Martin chief knew where he wanted to take firm

August 31, 1994|By Patricia Horn | Patricia Horn,Sun Staff Writer

Yesterday's announced merger with Lockheed Corp. is only the latest -- if the most spectacular -- in a string of acquisitions and mergers pursued by Martin Marietta Corp.'s chairman and chief executive, Norman R. Augustine.

In 1988, when Mr. Augustine took over the CEO's reins at Bethesda-based Martin Marietta, he foresaw a shrinking Pentagon budget and a resulting shakeout in the defense industry. His strategy for Martin: grow through friendly acquisitions, grab a bigger piece of a smaller pie, and emerge as one of a few strong survivors in the post-Cold War era.

Assuming the merger comes off as planned, Mr. Augustine will find himself at the pinnacle of an unrivaled defense behemoth. Plans call for him to become chairman and CEO of the new Lockheed Martin after the retirement of Daniel M. Tellep, the current Lockheed chairman who will initially hold the top spot.

"He's certainly one of the best in our industry; that's widely felt," Mr. Tellep told the Wall Street Journal earlier this year. "His strategy is crystal clear, and I think he's executing it well."

Over the past two years, the 59-year-old Mr. Augustine doubled Martin Marietta's size, primarily through acquisitions. In 1993, Martin acquired General Electric's aerospace business for $3.05 billion, making it the world's largest aerospace and electronics company. And this year, the company acquired the space systems division of General Dynamics Corp., thereby combining its Atlas rocket with its own Titan program.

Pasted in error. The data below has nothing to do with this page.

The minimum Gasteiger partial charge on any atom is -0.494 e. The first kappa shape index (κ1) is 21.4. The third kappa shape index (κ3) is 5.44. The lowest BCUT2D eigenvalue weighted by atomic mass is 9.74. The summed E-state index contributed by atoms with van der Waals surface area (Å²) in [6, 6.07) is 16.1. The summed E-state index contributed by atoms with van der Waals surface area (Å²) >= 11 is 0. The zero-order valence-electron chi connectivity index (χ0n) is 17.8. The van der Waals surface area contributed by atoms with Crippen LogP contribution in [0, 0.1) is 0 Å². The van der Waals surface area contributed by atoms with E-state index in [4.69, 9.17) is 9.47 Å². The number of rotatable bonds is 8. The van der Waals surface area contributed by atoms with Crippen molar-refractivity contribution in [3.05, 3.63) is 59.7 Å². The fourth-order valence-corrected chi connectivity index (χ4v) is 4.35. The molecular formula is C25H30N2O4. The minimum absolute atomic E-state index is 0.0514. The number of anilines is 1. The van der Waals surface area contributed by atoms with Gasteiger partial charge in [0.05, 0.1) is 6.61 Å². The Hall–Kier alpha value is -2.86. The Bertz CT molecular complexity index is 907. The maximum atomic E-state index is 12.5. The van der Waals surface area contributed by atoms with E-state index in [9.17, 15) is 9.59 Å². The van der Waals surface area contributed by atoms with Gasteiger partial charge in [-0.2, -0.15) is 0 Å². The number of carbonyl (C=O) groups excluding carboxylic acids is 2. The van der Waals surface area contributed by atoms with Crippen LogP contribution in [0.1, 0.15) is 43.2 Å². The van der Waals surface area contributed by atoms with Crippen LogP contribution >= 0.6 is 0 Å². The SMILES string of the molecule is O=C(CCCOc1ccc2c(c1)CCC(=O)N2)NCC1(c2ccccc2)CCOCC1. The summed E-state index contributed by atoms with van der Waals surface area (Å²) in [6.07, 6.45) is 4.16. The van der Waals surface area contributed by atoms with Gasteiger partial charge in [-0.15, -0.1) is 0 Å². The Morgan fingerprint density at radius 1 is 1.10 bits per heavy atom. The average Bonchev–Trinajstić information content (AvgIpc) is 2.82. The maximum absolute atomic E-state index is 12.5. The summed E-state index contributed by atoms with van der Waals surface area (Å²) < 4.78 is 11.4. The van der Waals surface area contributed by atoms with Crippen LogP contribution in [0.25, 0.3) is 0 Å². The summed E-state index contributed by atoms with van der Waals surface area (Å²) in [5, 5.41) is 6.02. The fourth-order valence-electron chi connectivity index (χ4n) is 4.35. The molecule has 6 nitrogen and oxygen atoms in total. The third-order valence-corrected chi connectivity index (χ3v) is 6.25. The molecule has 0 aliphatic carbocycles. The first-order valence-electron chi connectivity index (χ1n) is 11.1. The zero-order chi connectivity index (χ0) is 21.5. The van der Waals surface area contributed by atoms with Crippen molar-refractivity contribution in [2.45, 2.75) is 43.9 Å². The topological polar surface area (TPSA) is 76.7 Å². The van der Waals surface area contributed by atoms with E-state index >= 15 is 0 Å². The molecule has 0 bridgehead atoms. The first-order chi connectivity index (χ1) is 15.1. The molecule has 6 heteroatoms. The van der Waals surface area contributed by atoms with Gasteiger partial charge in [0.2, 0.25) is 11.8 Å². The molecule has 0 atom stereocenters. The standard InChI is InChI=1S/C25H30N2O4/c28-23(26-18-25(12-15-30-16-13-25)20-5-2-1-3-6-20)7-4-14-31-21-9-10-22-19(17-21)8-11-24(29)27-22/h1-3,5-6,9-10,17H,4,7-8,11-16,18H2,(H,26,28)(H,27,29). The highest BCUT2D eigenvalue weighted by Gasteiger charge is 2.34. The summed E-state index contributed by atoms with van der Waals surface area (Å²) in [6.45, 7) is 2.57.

But Mr. Augustine has not sought growth at any cost. In April, he backed away from a fight with Northrop Corp. after it outbid Martin for Grumman Corp.

His aversion to hostile takeovers, he later told The Sun, stems from Martin's 1982 fight to thwart an unwanted bid from Bendix Corp. Martin ended up buying Bendix instead -- the so-called Pac-Man defense -- but it assumed so much debt that it was forced to sell three of its five major business groups.

It "totally changed the character of our company," Mr. Augustine said. He termed the toll on Martin Marietta and its employees "devastating."

"That experience clearly led me to believe that strategic alliances put together quietly among thoughtful managements is a better way to build the future of American industry rather than a bunch of investment bankers and arbitrageurs deciding who wants to put the most debt on a company," he said.

Considered an expert on defense procurement, Mr. Augustine was on a Clinton administration list of possible successors to Defense Secretary Les Aspin early this year until he made it known he was not interested. In 1990, he co-authored "The Defense Revolution" with syndicated columnist Kenneth Adelman.

Mr. Augustine served a two-year stint as an undersecretary of the Army. He also served in various capacities for the Defense Department during the late 1960s and mid-1970s.

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